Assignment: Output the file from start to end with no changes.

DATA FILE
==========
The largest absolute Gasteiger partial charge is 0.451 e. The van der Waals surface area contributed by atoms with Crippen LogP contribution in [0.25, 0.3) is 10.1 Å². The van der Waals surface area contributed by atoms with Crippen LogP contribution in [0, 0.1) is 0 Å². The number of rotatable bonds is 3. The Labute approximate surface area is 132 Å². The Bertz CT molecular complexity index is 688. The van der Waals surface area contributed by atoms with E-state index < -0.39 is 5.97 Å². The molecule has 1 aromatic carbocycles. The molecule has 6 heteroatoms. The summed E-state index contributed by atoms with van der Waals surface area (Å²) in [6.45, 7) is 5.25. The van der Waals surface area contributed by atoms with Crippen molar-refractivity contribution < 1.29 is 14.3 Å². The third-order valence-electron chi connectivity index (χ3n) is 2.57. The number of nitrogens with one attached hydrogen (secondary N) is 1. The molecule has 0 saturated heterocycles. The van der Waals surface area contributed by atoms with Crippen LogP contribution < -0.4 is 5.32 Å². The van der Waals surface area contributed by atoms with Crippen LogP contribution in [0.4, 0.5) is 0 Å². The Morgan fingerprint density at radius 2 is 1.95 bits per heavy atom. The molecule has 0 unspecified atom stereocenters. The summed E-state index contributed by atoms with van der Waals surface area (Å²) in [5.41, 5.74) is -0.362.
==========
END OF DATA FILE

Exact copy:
The largest absolute Gasteiger partial charge is 0.451 e. The van der Waals surface area contributed by atoms with Crippen LogP contribution in [0.25, 0.3) is 10.1 Å². The van der Waals surface area contributed by atoms with Crippen LogP contribution in [0, 0.1) is 0 Å². The number of rotatable bonds is 3. The Labute approximate surface area is 132 Å². The Bertz CT molecular complexity index is 688. The van der Waals surface area contributed by atoms with E-state index < -0.39 is 5.97 Å². The molecule has 1 aromatic carbocycles. The molecule has 6 heteroatoms. The summed E-state index contributed by atoms with van der Waals surface area (Å²) in [6.45, 7) is 5.25. The van der Waals surface area contributed by atoms with Crippen molar-refractivity contribution < 1.29 is 14.3 Å². The third-order valence-electron chi connectivity index (χ3n) is 2.57. The number of nitrogens with one attached hydrogen (secondary N) is 1. The molecule has 0 saturated heterocycles. The van der Waals surface area contributed by atoms with Crippen LogP contribution < -0.4 is 5.32 Å². The van der Waals surface area contributed by atoms with Crippen LogP contribution in [0.4, 0.5) is 0 Å². The Morgan fingerprint density at radius 2 is 1.95 bits per heavy atom. The molecule has 0 unspecified atom stereocenters. The summed E-state index contributed by atoms with van der Waals surface area (Å²) in [5.41, 5.74) is -0.362.